But then on December 3, Tim Hardaway Jr. got hurt, and it has given Michael Beasley the opportunity to shine. And he has taken that opportunity. After averaging 4.4 points per game in October and 8.8 in November (skewed by his one 30-point game), he has averaged 16.1 in the month of December. Some of this has to do with more playing time due to the Hardaway Jr. injury (21.2 minutes per game vs. 15.6 in November), but mostly it is from a boost in his efficiency.
The two numbers that back this up are his True Shooting Percentage and his Usage Percentage. True Shooting Percentage is measure of shooting efficiency that takes into account all shot types, including free throws, and Usage Percentage is an estimate of the percentage of team plays used by a player while he was on the floor. His month-by-month TS% is .571-.615-.767, and his month-by-month USG% is 22.3%-26.7%-34.8%. You can see that not only is he becoming more efficient on a personal level, but he is getting more opportunities while he is on the floor. This shows that even when Hardaway Jr. comes back, he should be able to hold some value. But until then he is a must-own.
Isaiah Canaan – PG PHO
Isaiah Canaan was very recently a G-League player and had been for several years. But two weeks ago, he was signed to a year-long deal with the Suns after the injury to Devin Booker. It was speculated that Canaan would mostly provide some bench depth, but he has immediately jumped into an important role for the Suns. He has averaged 26 minutes in his five games with the Suns, and he has been efficient in that relatively short amount of time, scoring 13.4 per game, and notching nearly six assists.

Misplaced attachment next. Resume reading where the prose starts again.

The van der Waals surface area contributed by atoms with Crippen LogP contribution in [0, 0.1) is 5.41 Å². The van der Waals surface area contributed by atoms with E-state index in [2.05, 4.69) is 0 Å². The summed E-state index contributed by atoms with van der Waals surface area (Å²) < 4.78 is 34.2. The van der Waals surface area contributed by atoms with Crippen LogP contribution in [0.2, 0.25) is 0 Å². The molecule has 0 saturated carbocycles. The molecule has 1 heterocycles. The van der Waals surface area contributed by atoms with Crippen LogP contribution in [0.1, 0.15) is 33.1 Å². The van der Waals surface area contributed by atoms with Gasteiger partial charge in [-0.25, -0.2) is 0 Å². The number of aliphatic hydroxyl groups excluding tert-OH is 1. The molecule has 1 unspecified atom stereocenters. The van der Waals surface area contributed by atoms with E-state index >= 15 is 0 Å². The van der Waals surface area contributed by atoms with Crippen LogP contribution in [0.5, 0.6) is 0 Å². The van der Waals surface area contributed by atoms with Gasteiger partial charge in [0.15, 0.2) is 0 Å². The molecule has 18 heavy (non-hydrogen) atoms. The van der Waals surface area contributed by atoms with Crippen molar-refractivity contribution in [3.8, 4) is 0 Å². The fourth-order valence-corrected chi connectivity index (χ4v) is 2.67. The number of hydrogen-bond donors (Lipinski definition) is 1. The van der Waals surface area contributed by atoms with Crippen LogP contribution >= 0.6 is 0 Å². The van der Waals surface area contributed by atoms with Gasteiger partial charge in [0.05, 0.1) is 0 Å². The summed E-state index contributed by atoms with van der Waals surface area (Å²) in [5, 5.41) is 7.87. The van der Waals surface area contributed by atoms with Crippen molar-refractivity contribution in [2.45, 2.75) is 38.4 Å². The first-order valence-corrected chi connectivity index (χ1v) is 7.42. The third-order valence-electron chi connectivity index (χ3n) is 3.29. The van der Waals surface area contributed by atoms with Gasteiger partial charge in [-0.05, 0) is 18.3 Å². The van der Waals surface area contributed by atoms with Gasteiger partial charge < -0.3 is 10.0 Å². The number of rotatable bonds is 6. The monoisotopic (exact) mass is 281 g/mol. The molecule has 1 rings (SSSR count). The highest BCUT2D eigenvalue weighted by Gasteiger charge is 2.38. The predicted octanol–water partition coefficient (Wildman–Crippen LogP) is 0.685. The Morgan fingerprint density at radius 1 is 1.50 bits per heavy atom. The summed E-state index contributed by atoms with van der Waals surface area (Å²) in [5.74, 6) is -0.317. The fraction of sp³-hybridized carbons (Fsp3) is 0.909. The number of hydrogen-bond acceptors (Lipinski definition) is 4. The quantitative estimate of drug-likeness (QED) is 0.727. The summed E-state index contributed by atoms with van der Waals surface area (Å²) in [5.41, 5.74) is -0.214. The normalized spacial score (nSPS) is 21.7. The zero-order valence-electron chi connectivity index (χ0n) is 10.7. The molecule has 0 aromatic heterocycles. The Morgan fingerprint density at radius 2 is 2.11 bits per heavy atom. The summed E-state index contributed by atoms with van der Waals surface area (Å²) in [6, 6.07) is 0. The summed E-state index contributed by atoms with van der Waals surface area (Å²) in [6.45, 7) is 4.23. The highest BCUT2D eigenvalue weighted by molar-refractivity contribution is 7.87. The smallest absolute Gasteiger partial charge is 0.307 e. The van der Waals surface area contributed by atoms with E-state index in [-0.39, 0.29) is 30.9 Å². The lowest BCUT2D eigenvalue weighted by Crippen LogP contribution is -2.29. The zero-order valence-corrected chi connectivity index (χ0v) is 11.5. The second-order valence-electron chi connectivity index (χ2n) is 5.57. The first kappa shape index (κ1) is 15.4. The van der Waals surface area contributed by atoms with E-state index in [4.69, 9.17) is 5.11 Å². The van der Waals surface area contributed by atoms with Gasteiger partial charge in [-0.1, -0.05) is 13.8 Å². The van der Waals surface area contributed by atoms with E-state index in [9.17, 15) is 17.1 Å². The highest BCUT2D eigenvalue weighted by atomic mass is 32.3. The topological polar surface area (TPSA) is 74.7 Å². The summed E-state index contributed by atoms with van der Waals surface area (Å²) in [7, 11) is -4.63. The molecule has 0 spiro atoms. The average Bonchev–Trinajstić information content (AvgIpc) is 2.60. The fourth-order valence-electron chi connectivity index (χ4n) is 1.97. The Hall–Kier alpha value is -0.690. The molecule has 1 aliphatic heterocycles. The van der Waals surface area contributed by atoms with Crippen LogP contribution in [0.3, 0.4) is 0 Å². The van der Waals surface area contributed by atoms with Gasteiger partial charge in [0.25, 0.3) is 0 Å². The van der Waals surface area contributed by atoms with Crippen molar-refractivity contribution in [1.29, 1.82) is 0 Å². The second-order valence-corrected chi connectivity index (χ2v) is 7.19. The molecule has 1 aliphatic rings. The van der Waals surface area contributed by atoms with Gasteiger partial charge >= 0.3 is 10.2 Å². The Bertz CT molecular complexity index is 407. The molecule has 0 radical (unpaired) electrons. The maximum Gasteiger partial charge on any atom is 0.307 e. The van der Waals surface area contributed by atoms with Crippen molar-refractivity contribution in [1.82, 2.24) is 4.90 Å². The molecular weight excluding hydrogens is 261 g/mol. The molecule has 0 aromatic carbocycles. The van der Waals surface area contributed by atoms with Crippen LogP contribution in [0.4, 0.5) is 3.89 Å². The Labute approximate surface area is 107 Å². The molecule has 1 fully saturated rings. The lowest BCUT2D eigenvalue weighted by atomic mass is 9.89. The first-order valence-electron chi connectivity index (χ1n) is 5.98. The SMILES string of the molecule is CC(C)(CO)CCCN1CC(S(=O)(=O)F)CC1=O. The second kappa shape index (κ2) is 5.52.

Canaan does not have the upside of some waiver adds, but he does have the benefit of being owned by an incredibly small number of owners. He is unlikely to keep up this level of production once Devin Booker returns, which could be as soon as next week, but he will still be a borderline bench guy for most fantasy leagues. Canaan could be a good flier just for the next week, especially if you are an owner that is suffering from one of the multiple PG injuries in the league.
Trey Lyles – PF DEN
Lyles is in his first year in Denver after a trade brought him to the Nuggets. The third year player out of Kentucky started off pretty slow, but he has gained some steam lately in both his minutes and his efficiency. In October and November, he averaged 1.3 and 5.6 points per game in 2.9 and 12.2 minutes respectively. But so far in December, he has turned it up to a new level. For the month, he is averaging 13.8 points and 6.1 rebounds in 27 minutes per game. His True Shooting Percentage has gone from .585 last month to .650 this month. For context, that is the equivalent of going from the 70th percentile (above average) to the 95th percentile (near elite). It is unlikely that he can maintain a True Shooting Percentage that high, but even if he tapers off a bit, he is looking like he will be a good bench add in most leagues. And if he somehow can maintain this level of efficiency, he will certainly start gaining more playing time and usage, and you might have a star on your hands.